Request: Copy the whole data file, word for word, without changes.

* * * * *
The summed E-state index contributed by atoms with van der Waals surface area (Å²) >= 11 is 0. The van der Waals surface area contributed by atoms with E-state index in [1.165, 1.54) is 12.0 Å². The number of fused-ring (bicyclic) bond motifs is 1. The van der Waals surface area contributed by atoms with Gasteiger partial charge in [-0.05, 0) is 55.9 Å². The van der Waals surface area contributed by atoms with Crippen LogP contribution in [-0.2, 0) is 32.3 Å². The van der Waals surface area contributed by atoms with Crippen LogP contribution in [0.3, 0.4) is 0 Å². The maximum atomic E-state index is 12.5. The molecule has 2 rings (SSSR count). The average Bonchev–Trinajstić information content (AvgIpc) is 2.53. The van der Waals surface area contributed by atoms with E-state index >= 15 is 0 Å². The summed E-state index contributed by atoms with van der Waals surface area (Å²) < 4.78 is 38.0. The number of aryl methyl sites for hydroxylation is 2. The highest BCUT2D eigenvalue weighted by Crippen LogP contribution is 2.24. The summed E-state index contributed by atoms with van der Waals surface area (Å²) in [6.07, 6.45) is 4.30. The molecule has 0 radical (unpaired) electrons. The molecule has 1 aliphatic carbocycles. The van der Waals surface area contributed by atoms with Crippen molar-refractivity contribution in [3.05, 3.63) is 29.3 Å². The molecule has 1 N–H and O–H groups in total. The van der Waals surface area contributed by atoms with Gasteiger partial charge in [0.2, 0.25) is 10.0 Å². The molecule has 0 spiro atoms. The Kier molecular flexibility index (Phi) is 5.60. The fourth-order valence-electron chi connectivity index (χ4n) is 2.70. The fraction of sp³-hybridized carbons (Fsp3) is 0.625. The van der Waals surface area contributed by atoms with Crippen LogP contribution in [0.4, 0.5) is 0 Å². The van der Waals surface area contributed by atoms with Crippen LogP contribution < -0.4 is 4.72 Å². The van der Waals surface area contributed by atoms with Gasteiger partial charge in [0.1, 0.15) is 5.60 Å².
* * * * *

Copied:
The summed E-state index contributed by atoms with van der Waals surface area (Å²) >= 11 is 0. The van der Waals surface area contributed by atoms with E-state index in [1.165, 1.54) is 12.0 Å². The number of fused-ring (bicyclic) bond motifs is 1. The van der Waals surface area contributed by atoms with Gasteiger partial charge in [-0.05, 0) is 55.9 Å². The van der Waals surface area contributed by atoms with Crippen LogP contribution in [-0.2, 0) is 32.3 Å². The van der Waals surface area contributed by atoms with Crippen LogP contribution in [0.3, 0.4) is 0 Å². The maximum atomic E-state index is 12.5. The molecule has 2 rings (SSSR count). The average Bonchev–Trinajstić information content (AvgIpc) is 2.53. The van der Waals surface area contributed by atoms with E-state index >= 15 is 0 Å². The summed E-state index contributed by atoms with van der Waals surface area (Å²) < 4.78 is 38.0. The number of aryl methyl sites for hydroxylation is 2. The highest BCUT2D eigenvalue weighted by Crippen LogP contribution is 2.24. The summed E-state index contributed by atoms with van der Waals surface area (Å²) in [6.07, 6.45) is 4.30. The molecule has 0 radical (unpaired) electrons. The molecule has 1 aliphatic carbocycles. The van der Waals surface area contributed by atoms with Crippen molar-refractivity contribution in [3.05, 3.63) is 29.3 Å². The molecule has 1 N–H and O–H groups in total. The van der Waals surface area contributed by atoms with Gasteiger partial charge in [0.2, 0.25) is 10.0 Å². The molecule has 0 spiro atoms. The Kier molecular flexibility index (Phi) is 5.60. The fourth-order valence-electron chi connectivity index (χ4n) is 2.70. The fraction of sp³-hybridized carbons (Fsp3) is 0.625. The van der Waals surface area contributed by atoms with Crippen LogP contribution in [0.4, 0.5) is 0 Å². The van der Waals surface area contributed by atoms with Crippen LogP contribution < -0.4 is 4.72 Å². The van der Waals surface area contributed by atoms with Gasteiger partial charge in [0.1, 0.15) is 5.60 Å².